Why Choose Biodiesel?
If you own a diesel vehicle, it makes sense to consider biodiesel for so many reasons including breaking the bonds of Middle East oil dependency and paying out hard earned money to oil companies making record profits yet still getting government handouts and taking our hard earned money at the pump. Want to fight back? Consider buying a hybrid or a diesel and running that baby on biodiesel. The following information from Biodiesel Now - check out the links at the end of this section!
The biodiesel market has increased from 25 million gallons to more than 2.8 billion gallons of advanced biofuel from the early 2000’s to 2016. The industry has established a goal of producing about 10 percent of the diesel transportation market by 2022.
This is good for the environment, and good for the economy. There are currently about 200 biodiesel plants across the country. The industry is supports nearly 48,000 jobs, generating billions of dollars in GDP, household income and tax revenues. The biodiesel industry supports jobs in a variety of sectors, from manufacturing to transportation, agriculture and service.
Why should I use biodiesel?
Biodiesel is better for the environment because it is made from renewable resources and has lower emissions compared to petroleum diesel. It is less toxic than table salt and biodegrades as fast as sugar. Produced domestically with natural resources, its use decreases our dependence on imported fuel and contributes to our own economy.
What is biodiesel?
Biodiesel is a vegetable oil-based fuel that runs in diesel engines - cars, buses, trucks, construction equipment, boats, generators, and oil home heating units. It's usually made from soy or canola oil, and can also be made from recycled fryer oil (yes, from McDonalds or your local Chinese restaurant). You can blend it with regular diesel or run 100% biodiesel.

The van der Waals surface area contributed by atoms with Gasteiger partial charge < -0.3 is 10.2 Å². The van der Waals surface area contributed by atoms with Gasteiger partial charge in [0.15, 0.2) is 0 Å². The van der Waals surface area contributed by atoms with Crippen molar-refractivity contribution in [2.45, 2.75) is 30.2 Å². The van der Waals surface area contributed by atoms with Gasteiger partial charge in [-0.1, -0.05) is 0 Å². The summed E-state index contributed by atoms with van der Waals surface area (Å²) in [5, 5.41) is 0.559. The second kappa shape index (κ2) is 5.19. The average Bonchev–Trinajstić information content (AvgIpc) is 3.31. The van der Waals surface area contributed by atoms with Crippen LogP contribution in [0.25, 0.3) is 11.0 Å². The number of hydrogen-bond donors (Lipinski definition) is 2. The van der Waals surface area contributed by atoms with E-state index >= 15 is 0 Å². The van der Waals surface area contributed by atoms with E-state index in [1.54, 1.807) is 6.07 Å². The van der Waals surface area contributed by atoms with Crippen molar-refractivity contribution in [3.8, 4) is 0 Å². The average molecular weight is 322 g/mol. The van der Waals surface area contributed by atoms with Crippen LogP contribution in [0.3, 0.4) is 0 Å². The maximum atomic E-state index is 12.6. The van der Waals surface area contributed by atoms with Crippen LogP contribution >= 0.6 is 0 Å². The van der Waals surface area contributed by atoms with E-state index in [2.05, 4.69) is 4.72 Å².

What are the benefits?
1) National security. Since it's made domestically, it reduces our dependence on foreign oil. That's good.
2) National economy. Using biodiesel keeps our fuel buying dollars at home instead of sending it to foreign countries. This reduces our trade deficit and creates jobs.
3) It's sustainable & non-toxic. Face it; we're going to run out of oil eventually. Biodiesel is 100% renewable... we'll never run out of it. And if it gets into your water supply, there's no problem - it's veggie oil! Heck, you can drink it if you so desire, but it tastes nasty (trust us).
4) Emissions. Biodiesel is nearly carbon-neutral, meaning it contributes almost zero emissions to global warming! Biodiesel also dramatically reduces other emissions fairly dramatically. We like clean air, how about you? Plus, the exhaust smells like popcorn or french fries!
5) Engine life. Studies have shown it reduces engine wear by as much as one half, primarily because it provides excellent lubricity. Even a 2% biodiesel/98% diesel blend will help.
6) Drivability. We have yet to meet anyone who doesn't notice an immediate smoothing of the engine with biodiesel. It just runs quieter, and produces less smoke.
Are there any negatives?
Of course. There is no perfect fuel.
1) Primarily that it's not readily available in much of the nation, YET. Consumption jumped from 500,000 gallons in 2000 to 15 million gallons in 2001, so hopefully availability will change soon.
2) Biodiesel will clean your injectors and fuel lines. If you have an old diesel vehicle, there's a chance that your first tank or two of BD could free up all the accumulated crud and clog your fuel filter.
3) It has a higher gel point. B100 (100% biodiesel) gets slushy a little under 32°F. But B20 (20% biodiesel, 80% regular diesel - more commonly available than B100) has a gel point of -15°F. Like regular diesel, the gel point can be lowered further with additives such as kerosene (blended into winter diesel in cold-weather areas).
4) Old vehicles (older than mid-90s) might require upgrades of fuel lines (a cheap, easy upgrade), as BD can eat through certain types of rubber. Almost all new vehicles should have no problem with BD.
5) Finally, the one emission that goes up with biodiesel is NOx. NOx contributes to smog. We feel that a slight increase (up to 15%) in NOx is greatly offset by the reduction in all other emissions and the major reduction in greenhouse gasses.
Where do I get biodiesel?
Biodiesel is available nationwide. It can be purchased directly from biodiesel producers and marketers, petroleum distributors, or at a handful of public retailers throughout the nation.